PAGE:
AThanks nannycook that's the way I did it. I heated the cream and then poured it over the chocolate and stirred until the chocolate melted - it just took forever to melt haha.
AI am so going to try ganache! I've read about heating the cream and adding the chocolate, that way appeals to me cos I always burn chocolate! Anyone got an easy recipe/method? How much did you need for the pig cake sugarluva?
AHa ha, I also made the pigs in mud cake, in fact I made two ( they were both for a wedding) I have odd friends! I made loads ganache as any left overs you can freeze it, if you can resist that is, I used 3 large pots of cream and loads chocolate, then I had a really big spoon, only kidding.
AI didn't make a lot for the pig cake maisie as I used butter cream to fill and cover the sides then just made enough to pour a thin layer on the too once the kit kats were stuck. I don't remember an exact measurement but I don't think it would have been more than 200ml of cream as it was a small pot (so probably around 400g dark chocolate). One tip I found when making it though is to pipe a rim of butter cream around the insides of the kit kats on top of the cake to about the height you want the ganache to come as that stopped my ganache from leaking out between the gaps in the kit kats.
Would love to see this cake when you have made it maisie it's one of my favourites!
AThanks Barbara for your compliments. I love to share what I've learnt with everyone else. :D
You can leave the ganache outside. I don't put the ganached cake in the fridge as I don't like putting my cakes in the fridge. Except if I need to do a carved cake.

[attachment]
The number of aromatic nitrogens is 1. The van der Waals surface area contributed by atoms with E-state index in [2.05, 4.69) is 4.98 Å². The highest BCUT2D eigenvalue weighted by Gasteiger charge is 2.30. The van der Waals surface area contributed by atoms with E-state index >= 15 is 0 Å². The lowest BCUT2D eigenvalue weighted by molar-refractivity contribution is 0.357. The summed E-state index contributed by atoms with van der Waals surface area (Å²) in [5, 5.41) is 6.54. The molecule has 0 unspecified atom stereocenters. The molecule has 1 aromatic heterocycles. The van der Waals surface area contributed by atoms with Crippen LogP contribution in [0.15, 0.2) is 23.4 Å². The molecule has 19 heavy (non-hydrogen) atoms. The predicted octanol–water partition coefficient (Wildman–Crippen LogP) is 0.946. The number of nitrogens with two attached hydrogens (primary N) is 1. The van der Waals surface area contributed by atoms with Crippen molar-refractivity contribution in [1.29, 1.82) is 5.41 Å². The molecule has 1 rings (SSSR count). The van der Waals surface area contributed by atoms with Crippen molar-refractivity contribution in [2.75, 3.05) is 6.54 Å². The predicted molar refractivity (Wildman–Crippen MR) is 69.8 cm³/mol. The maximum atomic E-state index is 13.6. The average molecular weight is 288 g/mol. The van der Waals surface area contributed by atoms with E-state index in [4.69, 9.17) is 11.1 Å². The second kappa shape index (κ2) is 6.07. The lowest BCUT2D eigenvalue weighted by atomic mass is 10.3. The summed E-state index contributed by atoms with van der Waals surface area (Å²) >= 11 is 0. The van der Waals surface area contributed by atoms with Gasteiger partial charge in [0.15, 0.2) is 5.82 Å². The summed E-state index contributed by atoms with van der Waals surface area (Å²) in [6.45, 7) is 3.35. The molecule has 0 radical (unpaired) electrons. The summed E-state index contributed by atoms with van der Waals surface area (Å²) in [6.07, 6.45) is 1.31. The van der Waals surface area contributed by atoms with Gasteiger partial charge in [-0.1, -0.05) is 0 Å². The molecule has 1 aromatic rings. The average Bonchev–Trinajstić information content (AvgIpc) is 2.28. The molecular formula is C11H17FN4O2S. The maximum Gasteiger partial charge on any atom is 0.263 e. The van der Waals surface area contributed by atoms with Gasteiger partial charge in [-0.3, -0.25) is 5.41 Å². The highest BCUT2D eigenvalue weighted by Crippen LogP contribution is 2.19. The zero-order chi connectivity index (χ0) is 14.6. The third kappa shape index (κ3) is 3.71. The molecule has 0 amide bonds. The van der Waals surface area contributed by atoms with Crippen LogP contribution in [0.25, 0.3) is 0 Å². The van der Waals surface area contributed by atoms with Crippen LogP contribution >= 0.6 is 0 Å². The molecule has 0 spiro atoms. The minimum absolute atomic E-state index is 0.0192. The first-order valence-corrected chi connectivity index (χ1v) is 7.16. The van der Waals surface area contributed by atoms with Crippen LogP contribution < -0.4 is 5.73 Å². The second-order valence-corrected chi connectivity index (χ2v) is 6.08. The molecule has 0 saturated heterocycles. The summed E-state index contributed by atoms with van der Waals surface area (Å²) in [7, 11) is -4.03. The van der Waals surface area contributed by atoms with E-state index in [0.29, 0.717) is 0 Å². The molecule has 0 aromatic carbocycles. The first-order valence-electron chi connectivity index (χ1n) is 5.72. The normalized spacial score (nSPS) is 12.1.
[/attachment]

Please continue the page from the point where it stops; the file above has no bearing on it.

Sugarluva, hope you used the correct ratio for the dark choc ganache. If you are using it tomorrow, it will get hard, but you can put it in the microwave for few seconds to soften it up. Once ganached, I leave it to hard then using a sugar syrup or warm water to brush all over the ganached cake. Then you can cover it with sugar paste.
It will taste lovely. If anything chocolate, it's good enough for me though!!!!:lol:
AI think I did it right bashini - 1 Part cream to 2 parts dark chocolate is that right?
I actually don't have a microwave (we never use one) so would I be ok just warming it up over a pan of boiling water which is how I always melt my chocolate for other things anyway? I've left the ganache out for tonight and was reluctant to put the ganache cake in the fridge tomorrow too so glad you have said it's ok being out.
I'm really excited to try it out tomorrow. Though I know in the past when I've been excited/eager to try cake things out I always end up disappointed as it never goes right but I'm keeping my fingers crossed!
Yes, that's right sugarluva. Sometimes, I use your method to melt ganache. So its fine, don't melt it too much as you need a spreadable consistency.